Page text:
Greg Jennings signs with Minnesota Vikings
After trading away Percy Harvin, the Minnesota Vikings had no choice but to find another receiver or two. Fortunately for them, an outstanding option just happened to be on the free-agent market.
That player: Greg Jennings, who agreed to a five-year deal with the Minnesota Vikings late Friday night.
Jennings played just eight games last season as he struggled with injuries; his 36 catches and 366 yards both were career lows. In the four seasons prior to that, though, the former Packer averaged nearly 73 receptions and more than 1,150 yards per year as one of Aaron Rodgers’ most reliable targets.
He’s exactly the type of player Minnesota needed, too, to complement sensational running back Adrian Peterson. The Vikings’ receiving corps prior to Jennings’ signing consisted of Jerome Simpson, Jarius Wright, Greg Childs, Stephen Burton and Chris Summers — that quintet combined for all of 53 catches last season, 48 of those belonging to the Simpson-Wright duo.
Jennings is versatile enough to play any receiver spot, though he’s clearly the No. 1 option in Minnesota for the time being. The Vikings do have two first-round picks (the second coming courtesy of that Harvin trade with Seattle), which could put them in line to pick up another pass-catcher.
That the Vikings grabbed Jennings from the Packers will add a little extra satisfaction for Minnesota. The Packers did not seem willing to pay Jennings what he reportedly started out free agency asking for (around $10 million per year), but they had expressed interest in bringing him back at a reduced price.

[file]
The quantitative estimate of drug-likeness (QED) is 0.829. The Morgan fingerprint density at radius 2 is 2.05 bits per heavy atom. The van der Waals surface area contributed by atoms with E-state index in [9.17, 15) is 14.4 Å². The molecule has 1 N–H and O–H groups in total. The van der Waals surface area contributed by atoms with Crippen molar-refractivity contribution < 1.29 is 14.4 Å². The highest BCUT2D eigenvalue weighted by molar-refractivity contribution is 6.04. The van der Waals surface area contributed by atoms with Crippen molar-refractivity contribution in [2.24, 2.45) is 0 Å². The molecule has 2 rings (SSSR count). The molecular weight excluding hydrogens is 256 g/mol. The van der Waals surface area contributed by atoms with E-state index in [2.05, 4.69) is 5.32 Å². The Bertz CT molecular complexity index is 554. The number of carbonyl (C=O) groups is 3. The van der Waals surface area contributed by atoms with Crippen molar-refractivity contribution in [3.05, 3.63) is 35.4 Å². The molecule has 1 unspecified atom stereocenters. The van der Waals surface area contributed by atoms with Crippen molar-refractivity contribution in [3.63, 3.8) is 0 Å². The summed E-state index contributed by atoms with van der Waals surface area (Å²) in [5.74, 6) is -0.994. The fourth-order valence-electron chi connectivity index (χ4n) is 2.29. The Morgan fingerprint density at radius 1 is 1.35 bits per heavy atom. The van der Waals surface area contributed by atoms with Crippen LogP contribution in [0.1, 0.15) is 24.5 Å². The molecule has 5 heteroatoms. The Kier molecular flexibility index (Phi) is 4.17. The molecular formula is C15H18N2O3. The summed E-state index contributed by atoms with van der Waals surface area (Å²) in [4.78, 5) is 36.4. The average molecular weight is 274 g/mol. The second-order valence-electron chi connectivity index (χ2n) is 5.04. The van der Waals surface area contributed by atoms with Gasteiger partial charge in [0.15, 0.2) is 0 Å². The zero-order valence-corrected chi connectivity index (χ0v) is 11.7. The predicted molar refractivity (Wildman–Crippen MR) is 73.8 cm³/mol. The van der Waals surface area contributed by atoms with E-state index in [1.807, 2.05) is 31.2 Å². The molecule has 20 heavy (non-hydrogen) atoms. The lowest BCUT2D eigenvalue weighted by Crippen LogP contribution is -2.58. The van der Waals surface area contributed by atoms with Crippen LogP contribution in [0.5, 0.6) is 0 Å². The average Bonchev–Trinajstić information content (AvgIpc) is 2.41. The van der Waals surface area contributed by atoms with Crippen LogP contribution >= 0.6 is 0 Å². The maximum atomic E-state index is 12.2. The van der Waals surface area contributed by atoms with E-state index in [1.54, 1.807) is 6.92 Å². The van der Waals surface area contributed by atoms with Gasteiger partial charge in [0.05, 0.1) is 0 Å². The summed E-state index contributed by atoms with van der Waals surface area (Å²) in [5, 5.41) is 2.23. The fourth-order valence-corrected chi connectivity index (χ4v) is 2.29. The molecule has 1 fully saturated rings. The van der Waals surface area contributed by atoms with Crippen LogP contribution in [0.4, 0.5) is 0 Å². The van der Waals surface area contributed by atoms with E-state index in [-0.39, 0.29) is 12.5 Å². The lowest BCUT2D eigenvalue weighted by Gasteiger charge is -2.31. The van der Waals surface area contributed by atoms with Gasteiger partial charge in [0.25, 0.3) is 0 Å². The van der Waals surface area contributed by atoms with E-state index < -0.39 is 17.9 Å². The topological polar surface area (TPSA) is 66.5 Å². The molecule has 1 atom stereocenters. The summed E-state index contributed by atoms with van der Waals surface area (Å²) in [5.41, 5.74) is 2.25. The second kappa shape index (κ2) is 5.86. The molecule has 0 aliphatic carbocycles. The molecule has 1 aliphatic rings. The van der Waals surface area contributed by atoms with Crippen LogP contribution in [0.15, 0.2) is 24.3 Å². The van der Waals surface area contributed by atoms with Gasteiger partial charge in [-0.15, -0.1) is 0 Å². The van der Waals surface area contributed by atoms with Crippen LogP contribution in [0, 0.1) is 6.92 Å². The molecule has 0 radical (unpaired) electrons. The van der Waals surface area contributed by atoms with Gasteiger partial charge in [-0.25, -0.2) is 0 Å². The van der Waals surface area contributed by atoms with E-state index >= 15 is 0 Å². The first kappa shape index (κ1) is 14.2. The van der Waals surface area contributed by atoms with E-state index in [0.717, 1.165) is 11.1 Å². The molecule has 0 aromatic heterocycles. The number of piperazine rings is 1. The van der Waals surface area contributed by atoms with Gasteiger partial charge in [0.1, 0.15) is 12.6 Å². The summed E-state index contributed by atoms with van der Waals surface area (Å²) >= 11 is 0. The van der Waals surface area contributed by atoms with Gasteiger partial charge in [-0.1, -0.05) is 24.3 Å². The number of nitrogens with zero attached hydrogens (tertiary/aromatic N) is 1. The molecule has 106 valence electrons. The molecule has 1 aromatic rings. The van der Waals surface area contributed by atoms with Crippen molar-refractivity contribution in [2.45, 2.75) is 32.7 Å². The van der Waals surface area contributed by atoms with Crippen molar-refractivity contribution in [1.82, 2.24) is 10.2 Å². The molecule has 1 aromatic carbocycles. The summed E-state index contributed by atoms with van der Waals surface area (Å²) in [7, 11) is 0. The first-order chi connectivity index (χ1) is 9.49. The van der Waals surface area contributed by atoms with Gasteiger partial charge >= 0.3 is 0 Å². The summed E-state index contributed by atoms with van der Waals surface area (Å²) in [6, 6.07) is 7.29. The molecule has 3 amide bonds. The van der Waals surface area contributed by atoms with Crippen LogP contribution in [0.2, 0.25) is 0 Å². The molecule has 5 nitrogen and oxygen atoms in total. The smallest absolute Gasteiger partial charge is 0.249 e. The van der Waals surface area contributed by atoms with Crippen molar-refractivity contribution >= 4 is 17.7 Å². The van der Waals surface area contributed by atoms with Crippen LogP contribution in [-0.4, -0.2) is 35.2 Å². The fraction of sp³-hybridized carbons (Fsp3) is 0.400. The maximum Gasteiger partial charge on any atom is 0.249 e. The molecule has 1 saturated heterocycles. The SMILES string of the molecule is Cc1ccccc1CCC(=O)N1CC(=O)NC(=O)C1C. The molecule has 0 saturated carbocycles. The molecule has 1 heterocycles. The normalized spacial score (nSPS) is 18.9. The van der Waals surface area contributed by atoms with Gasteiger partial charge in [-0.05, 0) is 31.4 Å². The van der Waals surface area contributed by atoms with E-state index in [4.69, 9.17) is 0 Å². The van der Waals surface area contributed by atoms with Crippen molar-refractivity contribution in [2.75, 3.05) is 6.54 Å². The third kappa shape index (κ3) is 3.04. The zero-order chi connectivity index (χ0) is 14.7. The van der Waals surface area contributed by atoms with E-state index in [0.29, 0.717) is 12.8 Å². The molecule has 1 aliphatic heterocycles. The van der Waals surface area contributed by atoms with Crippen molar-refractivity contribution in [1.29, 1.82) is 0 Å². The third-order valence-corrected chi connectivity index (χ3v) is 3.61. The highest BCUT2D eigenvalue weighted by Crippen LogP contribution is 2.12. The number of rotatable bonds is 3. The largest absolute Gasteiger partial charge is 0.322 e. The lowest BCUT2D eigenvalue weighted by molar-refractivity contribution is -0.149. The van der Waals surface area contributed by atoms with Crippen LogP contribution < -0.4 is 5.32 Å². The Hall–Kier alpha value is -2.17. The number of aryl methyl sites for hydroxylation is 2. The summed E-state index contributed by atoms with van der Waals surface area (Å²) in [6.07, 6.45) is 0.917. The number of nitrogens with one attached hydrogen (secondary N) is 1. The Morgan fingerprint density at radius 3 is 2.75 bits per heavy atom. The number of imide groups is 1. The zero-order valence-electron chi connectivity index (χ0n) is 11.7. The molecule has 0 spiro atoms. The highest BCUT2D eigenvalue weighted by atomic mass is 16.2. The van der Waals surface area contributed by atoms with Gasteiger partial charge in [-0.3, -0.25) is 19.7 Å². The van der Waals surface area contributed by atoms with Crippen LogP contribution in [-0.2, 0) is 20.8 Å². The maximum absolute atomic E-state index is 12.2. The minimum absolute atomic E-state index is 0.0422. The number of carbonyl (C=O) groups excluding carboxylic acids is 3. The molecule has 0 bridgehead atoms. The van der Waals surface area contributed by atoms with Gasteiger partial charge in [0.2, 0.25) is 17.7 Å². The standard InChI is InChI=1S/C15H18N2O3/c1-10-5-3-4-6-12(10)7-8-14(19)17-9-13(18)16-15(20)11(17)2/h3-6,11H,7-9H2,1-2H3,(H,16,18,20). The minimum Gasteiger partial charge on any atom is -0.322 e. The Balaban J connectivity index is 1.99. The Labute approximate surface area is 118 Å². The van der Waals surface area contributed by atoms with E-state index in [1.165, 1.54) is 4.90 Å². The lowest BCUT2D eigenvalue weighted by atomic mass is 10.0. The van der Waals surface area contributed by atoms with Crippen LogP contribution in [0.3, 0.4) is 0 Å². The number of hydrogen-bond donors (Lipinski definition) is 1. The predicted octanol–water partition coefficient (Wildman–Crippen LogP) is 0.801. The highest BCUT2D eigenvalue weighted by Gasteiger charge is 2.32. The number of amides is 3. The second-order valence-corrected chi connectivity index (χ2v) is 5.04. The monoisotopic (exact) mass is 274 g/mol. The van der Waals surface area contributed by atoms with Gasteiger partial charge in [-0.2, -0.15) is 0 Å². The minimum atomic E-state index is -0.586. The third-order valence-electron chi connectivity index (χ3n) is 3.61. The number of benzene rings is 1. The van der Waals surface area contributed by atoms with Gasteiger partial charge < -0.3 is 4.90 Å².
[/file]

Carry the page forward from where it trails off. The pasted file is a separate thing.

Which quarterback will be throwing Jennings passes is a bit up in the air, following Minnesota’s signing of Matt Cassel. The ex-Chief figures to challenge Christian Ponder for the starting job.
No matter who wins that competition, his job will be much easier with Jennings running routes.
Grade: A-minus. The Vikings had a lot of money to burn this offseason and, even before the trade of Harvin, a clear need at wide receiver. Jennings puts them in a much better position heading into the draft. And if they land one or two more options there, a potential positional weakness could become a strength.